One of the goals of the Bankruptcy Code is to provide a debtor with a fresh start. The discharge of prepetition debts at the conclusion of a bankruptcy case is one of the most important ways to attain this fresh start.  On May 16, 2016, the Supreme Court made it harder for debtors to obtain a fresh start by broadening an exception to discharge.

Section 523(a)(2)(A) of the Bankruptcy Code provides that an individual debtor is not discharged from any debt “for money, property [or] services … to the extent obtained by false pretenses, a false representation, or actual fraud[.]” Circuits split as to whether actual fraud under Section 523(a)(2)(A) requires an affirmative misrepresentation; the Fifth Circuit had held that this was a necessary element to prevent discharge, but the Seventh Circuit had held that “actual fraud” encompassed a broader range of behaviors.

The Supreme Court resolved this split, rejecting the Fifth Circuit’s narrow interpretation and finding that the term “actual fraud” does not need to include an affirmative misrepresentation by the debtor. With this broader reading, debtors will be unable to discharge prepetition debts where there is evidence that they inappropriately siphoned of their assets prior to filing for bankruptcy. Husky Int’l Elecs., Inc. v. Ritz, No. 15-145, 2016 WL 2842452 (U.S. May 16, 2016).

Background.

Husky International Electronics, Inc., a Colorado-based supplier of electrical device components, sold products to Chrysalis Manufacturing Corp over a four-year period. Chrysalis, under the guidance of Daniel Lee Ritz, Jr. (a director and 30% owner of the company), purchased nearly $164,000 worth of components from Husky.  During the latter part of this four-year period, Ritz drained Chrysalis of its assets by transferring large sums of money to other entities that he controlled and never paid Husky for the components it supplied.

In May 2009, Husky filed a lawsuit against Ritz, seeking to hold him personally responsible for the debt and claiming that his transfer constituted “actual fraud” under Texas law. Six months later, Ritz filed for bankruptcy under Chapter 7 of the Bankruptcy Code.  Husky continued to pursue its claim by initiating an adversarial proceeding in Ritz’s bankruptcy case.  Husky argued that the debt should not be discharged in the bankruptcy because the intercompany transfer scheme also constituted “actual fraud” under 11 U.S.C. § 523(a)(2)(A) and thus was not subject to discharge.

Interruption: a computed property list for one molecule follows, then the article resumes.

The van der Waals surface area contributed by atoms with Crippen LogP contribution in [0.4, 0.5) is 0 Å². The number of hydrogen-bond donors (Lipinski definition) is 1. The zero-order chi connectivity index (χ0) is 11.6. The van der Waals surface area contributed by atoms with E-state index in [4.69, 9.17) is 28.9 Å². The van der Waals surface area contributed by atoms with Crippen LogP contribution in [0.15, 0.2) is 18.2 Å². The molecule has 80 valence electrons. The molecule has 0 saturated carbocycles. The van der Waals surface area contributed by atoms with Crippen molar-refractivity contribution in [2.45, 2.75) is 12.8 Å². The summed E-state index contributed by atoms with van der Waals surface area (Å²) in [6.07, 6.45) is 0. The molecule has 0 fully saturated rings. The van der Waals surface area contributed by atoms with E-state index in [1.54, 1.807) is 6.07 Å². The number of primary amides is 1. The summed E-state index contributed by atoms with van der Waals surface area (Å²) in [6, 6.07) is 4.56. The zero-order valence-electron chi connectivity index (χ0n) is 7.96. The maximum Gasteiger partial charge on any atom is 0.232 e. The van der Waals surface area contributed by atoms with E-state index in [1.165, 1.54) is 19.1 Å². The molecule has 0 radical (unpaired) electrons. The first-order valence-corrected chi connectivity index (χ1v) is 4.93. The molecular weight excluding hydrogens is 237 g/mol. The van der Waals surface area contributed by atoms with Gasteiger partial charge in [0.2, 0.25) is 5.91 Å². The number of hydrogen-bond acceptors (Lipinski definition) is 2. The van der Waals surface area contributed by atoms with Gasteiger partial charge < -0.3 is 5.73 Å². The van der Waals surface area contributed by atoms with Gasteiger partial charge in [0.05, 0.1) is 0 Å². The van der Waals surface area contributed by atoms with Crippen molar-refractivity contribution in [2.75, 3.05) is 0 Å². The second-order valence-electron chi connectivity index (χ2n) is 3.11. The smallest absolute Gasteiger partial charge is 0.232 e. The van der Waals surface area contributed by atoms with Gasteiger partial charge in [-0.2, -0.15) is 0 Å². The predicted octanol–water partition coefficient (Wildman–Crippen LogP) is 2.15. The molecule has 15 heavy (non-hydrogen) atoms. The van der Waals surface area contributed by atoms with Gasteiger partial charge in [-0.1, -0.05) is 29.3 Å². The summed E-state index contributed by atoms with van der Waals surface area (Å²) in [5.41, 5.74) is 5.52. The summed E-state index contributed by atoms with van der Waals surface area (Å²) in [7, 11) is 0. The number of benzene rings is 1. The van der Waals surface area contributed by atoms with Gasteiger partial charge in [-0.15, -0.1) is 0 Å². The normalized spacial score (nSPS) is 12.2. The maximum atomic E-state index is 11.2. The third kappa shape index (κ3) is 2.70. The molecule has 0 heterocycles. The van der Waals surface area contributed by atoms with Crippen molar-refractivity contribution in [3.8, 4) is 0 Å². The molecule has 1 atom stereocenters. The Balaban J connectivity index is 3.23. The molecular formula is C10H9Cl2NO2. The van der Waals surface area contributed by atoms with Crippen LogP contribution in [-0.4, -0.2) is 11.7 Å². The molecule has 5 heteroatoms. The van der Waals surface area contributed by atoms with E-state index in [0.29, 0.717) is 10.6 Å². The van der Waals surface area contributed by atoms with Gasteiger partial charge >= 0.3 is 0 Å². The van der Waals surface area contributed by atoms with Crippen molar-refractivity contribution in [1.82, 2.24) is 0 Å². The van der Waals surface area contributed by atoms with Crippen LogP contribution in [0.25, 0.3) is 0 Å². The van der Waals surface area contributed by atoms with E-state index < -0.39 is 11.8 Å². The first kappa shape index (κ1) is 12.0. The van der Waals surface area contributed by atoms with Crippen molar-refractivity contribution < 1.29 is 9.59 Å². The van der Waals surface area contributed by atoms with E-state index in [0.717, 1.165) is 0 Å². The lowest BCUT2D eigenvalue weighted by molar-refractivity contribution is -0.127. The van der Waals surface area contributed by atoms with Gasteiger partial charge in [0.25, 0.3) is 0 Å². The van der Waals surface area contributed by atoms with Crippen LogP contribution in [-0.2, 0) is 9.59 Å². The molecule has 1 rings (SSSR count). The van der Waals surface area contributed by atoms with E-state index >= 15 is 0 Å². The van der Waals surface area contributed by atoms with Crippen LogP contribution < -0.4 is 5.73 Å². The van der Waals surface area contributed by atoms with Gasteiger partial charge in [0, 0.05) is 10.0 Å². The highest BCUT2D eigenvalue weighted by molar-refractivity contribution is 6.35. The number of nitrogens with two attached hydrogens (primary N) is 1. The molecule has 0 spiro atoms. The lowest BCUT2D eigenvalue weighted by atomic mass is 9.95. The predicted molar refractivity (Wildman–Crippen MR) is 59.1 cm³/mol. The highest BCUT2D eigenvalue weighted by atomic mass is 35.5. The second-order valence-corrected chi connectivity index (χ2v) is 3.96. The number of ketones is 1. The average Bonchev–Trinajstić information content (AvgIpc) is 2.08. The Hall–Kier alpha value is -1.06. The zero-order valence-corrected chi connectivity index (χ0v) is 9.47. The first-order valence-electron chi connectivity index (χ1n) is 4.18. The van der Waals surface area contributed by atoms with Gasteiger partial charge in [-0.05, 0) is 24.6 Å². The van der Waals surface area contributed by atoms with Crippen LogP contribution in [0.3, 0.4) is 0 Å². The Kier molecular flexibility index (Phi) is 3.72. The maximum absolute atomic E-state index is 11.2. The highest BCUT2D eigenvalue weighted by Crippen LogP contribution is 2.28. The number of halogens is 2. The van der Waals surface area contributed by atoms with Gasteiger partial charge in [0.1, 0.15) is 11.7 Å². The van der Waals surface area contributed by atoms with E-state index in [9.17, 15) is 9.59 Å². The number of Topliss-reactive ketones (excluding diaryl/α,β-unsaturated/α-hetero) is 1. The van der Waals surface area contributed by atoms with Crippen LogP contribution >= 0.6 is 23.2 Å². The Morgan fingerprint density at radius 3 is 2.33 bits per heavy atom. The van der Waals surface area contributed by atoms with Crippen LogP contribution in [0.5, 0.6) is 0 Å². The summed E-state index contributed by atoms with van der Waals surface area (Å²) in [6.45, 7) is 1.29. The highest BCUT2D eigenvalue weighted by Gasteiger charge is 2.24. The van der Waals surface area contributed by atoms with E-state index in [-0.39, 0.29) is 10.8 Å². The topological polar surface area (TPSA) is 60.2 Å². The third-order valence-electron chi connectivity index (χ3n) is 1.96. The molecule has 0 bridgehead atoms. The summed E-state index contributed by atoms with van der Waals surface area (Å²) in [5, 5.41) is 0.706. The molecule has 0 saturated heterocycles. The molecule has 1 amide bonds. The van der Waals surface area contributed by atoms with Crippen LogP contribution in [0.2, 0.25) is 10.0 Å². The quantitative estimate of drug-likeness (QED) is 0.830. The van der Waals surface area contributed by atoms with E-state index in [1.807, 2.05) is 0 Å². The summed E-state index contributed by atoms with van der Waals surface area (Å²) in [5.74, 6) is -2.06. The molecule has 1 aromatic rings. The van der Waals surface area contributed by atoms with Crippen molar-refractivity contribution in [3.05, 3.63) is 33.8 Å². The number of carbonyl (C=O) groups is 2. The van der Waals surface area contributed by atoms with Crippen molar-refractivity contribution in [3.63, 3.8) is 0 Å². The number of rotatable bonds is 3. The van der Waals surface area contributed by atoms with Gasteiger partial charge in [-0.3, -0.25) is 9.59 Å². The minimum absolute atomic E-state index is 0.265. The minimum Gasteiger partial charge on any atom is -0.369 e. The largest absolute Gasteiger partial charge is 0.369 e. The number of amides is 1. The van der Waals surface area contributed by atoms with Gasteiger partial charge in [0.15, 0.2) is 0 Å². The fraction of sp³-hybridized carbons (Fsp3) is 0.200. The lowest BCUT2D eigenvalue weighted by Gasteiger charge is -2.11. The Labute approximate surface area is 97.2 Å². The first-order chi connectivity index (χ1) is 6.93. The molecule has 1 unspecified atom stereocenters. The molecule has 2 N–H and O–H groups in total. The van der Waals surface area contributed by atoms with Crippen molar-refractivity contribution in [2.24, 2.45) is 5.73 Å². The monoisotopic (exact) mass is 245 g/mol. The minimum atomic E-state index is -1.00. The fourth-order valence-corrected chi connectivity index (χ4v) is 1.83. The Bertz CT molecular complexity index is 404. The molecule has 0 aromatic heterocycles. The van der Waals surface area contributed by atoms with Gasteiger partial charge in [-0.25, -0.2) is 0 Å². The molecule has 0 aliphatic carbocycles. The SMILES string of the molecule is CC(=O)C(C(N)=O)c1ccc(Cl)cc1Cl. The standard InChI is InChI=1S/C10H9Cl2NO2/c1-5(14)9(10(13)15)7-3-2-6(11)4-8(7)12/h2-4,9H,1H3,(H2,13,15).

The United States Bankruptcy Court for the Southern District of Texas held that Ritz was personally liable for the debt under Texas law, but that he had not engaged in “actual fraud” under the Bankruptcy Code. It found that the debt could be discharged in the bankruptcy.  The Fifth Circuit affirmed that there was no “actual fraud” under section 523(a)(2)(A) of the Bankruptcy Code, holding that a necessary element of “actual fraud” is a misrepresentation from the debtor to the creditor.  Because Ritz did not make any affirmative false representations to Husky regarding the assets, it reasoned, there was no “actual fraud.”

Analysis.

In a 7-1 decision reversing the Fifth Circuit, the Supreme Court considered the legislative intent behind Section 523 as well as the historical meaning of “actual fraud.”

Legislative Intent

The pre-1978 Bankruptcy Code prohibited debtors from receiving a discharge of their debt if the debt was obtained by “false pretenses or a false representation.” With the Bankruptcy Reform Act of 1978, Congress further prohibited debtors from receiving a discharge of debts obtained by “actual fraud.”  Writing for the majority, Justice Sotomayor pointed out that when Congress acts to amend a statute, the amendment is presumably meant to have real and substantial effect.  She therefore questioned the Fifth Circuit’s interpretation that “actual fraud” was meant to have the same meaning as “false representation.”

Historical Meaning

Justice Sotomayor asserted that it has been clear since the beginning of English bankruptcy practice that the term “fraud” has been used widely to include transfers that impair a creditor’s ability to collect a debt—not just transfers where the debtor has made a misrepresentation to the creditor and induced him to engage in a transaction. She also cited to the common law, which further indicates that “fraudulent conveyances, although a ‘fraud,’ do not require a misrepresentation from a debtor to a creditor.”

Impact.

Noting that “there is no need to adopt a definition for all times and all circumstances,” the Supreme Court left the door open to further broaden the definition of “actual fraud” and make exceptions to granting debtors a discharge.

On its face, this ruling applies to an individual bankruptcy in chapter 7. However, section 523 applies expressly to the discharge under section 1141 of the Bankruptcy Code.  This could benefit creditors in cases involving actual fraud where the creditors could continue to pursue recoveries for the fraud even after confirmation of the plan.  This could also increase leverage for creditors in cases with actual fraud, in that the knowledge those claims won’t be discharged could facilitate greater negotiation.